Mò Dí (墨翟), better known as Mòzǐ or “Master Mò,” flourished c. 430 BCE in what is now Tengzhou, Shandong Province, China.1 Likely an artisan by craft, Mò Dí attracted many dedicated followers and founded the philosophical school of Mohism during China’s Warring States Period (475 - 221 BCE).
Like other philosophers of his day, including the better-known Confucius, Mò Dí traveled from state to state to persuade rulers to adopt policies intended to end war, alleviate poverty, install meritocracy, and promote the welfare of all. The Mohists advocated China’s first universalist, impartial ethic, and had a significant influence on the epistemology, language, logic, and political theory of early China. Perhaps of greatest historical significance, they shaped profoundly the philosophical methodology and the ethics of early Confucianism, including that of philosophers Mèngzǐ and Xúnzǐ, whose thought would come to dominate Imperial China during its first two millennia.2
The philosophy of Mò Dí is articulated, developed, and compiled by his followers in an anthology called the Mòzǐ. The Mòzǐ comes to us from a period of extreme violence during which feudal lords fought perpetual wars of aggression for control over the part of the world we now know as China. For the peasant class, life in the Warring States was harsh, characterized by regular military conscription, imprisonment by conquering states, and labor extortion by the nobility to fund palaces, displays of music, state ceremonies, and extravagant burials.3 The Mòzǐ is most centrally a moral and political treatise opposing such violence and exploitation. It vigorously condemns wasteful luxury, elaborate ceremonies and rituals, political incompetence, and all forms of aggressive warfare, advocating the replacement of these harmful practices with those policies which promote the benefit of all.
While the Mòzǐ is most concerned with socio-political reform, it makes numerous advances in theoretical philosophy as well. The Mohists were the first in Ancient China to engage in the kind of rigorous, argumentative philosophy that is characteristic of contemporary philosophers.4 Among the developments of the Mohists was the closest ancient predecessor to utilitarianism. They defend an ethic centered on taking those actions that maximize the benefit of all—where the benefit of all, for the Mohists, is whatever increases political order, material wealth, and population throughout the whole world.
The Mohists are also the first to introduce a sophisticated version of conceptual engineering resembling the work of contemporary feminist philosophers and utilitarian J. J. C. Smart. The Mòzǐ argues that when we draw conceptual distinctions between one thing and another, we should form our distinctions in part on the basis of which distinctions most promote the benefit of all.5 Similarly, they argue that we should reject fatalism—the idea that the future is predestined and there is nothing that human agents can do to change it—on account of its deteriorative effects on human motivation.6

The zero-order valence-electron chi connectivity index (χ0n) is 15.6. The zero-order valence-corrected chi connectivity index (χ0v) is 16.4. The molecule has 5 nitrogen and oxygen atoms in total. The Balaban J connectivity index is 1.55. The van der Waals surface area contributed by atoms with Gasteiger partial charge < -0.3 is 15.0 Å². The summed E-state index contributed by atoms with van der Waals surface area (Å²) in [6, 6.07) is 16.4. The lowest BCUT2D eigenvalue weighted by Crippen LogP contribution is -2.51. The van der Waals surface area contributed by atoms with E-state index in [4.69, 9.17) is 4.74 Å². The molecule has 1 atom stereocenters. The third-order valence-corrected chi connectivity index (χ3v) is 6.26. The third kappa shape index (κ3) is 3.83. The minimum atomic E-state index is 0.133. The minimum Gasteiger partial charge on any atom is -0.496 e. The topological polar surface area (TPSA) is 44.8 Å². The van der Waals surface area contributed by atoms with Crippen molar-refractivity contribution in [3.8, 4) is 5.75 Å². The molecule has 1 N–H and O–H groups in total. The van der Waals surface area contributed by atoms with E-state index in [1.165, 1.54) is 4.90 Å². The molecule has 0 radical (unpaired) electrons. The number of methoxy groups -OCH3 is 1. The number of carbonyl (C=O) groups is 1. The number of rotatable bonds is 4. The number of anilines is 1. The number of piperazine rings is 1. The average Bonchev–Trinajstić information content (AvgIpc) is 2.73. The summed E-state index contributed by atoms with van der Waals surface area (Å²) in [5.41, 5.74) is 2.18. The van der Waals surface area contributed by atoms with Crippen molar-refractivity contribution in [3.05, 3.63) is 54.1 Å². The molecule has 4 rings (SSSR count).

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Representative works of Mò Dí
- Mòzǐ (c. 3rd Century BCE)
Resources on Mò Dí’s Life and Work
- Fraser, C. (2015). Mohism. The Stanford Encyclopedia of Philosophy. Zalta, E. N. (ed.).
- Fraser, C. (2016). The Philosophy of the Mòzǐ: The First Consequentialists. New York: Columbia University Press.
- Loy, H. C. Mozi. The Internet Encyclopedia of Philosophy.
Prominent Mò Dí Quotes
- “Universal love is really the way of the sage-kings. It is what gives peace to the rulers and sustenance to the people.”7
- “The benevolent person planning on behalf of the world is like this… If the world is poor, he undertakes to enrich it; if the people are few, he undertakes to increase their number; if the multitude is in disorder, he undertakes to put them in order. When he is in these situations, there are indeed cases when his strength is insufficient, his resources exhausted, or his knowledge lacking, and then he gives up. In no case would he dare spare any effort, conceal any scheme, or withhold any benefit without pursuing them on behalf of the world.”8
- “The task of the benevolent is surely to diligently seek to promote the benefit of the world and eliminate harm to the world and to take this as a model throughout the world. Does it benefit people? Then do it. Does it not benefit people? Then stop.”9
- “Thus the various lords not caring about each other, they inevitably go to war; heads of clans not caring about each other, they inevitably subvert each other; people not caring about each other, they inevitably injure each other; rulers and subjects not caring about each other, they are not generous and loyal; fathers and sons not caring about each other, they are not paternally kind and filially devoted; elder and younger brothers not caring about each other, they are not peaceful and harmonious. The people of the world all not caring about each other, the strong inevitably oppress the weak, the wealthy inevitably humiliate the poor, the noble are inevitably contemptuous of the lowly, and the cunning inevitably deceive the ignorant.”10
Written by Tyler John.
Fraser, C. (2016). The Philosophy of the Mòzǐ: The First Consequentialists. New York: Columbia University Press, 6-8. ↩︎
Graham, A. C. (1976). Later Mohist Logic, Ethics and Science. Hong Kong: Chinese University Press, 64-65 & 79. ↩︎
Fraser, C. (2016), 1-7; Lewis, M. E. (1999). “Warring States: Political History” in The Cambridge History of Ancient China, ed. Michael Loewe and Edward L. Shaughnessy, 587-650 (Cambridge: Cambridge University Press). ↩︎
Fraser, C. (2015). Mohism. The Stanford Encyclopedia of Philosophy. Zalta, E. N. (ed.). ↩︎
Fraser, C. (2016), 53-57. ↩︎
Mòzǐ 35-37. ↩︎
Mòzǐ 4: 12, W. P. Mei transl. ↩︎
Mòzǐ 25: 1, C. Fraser transl. ↩︎
Mòzǐ 32: 1, C. Fraser transl. ↩︎
Mòzǐ 15: 1b, C. Fraser transl. ↩︎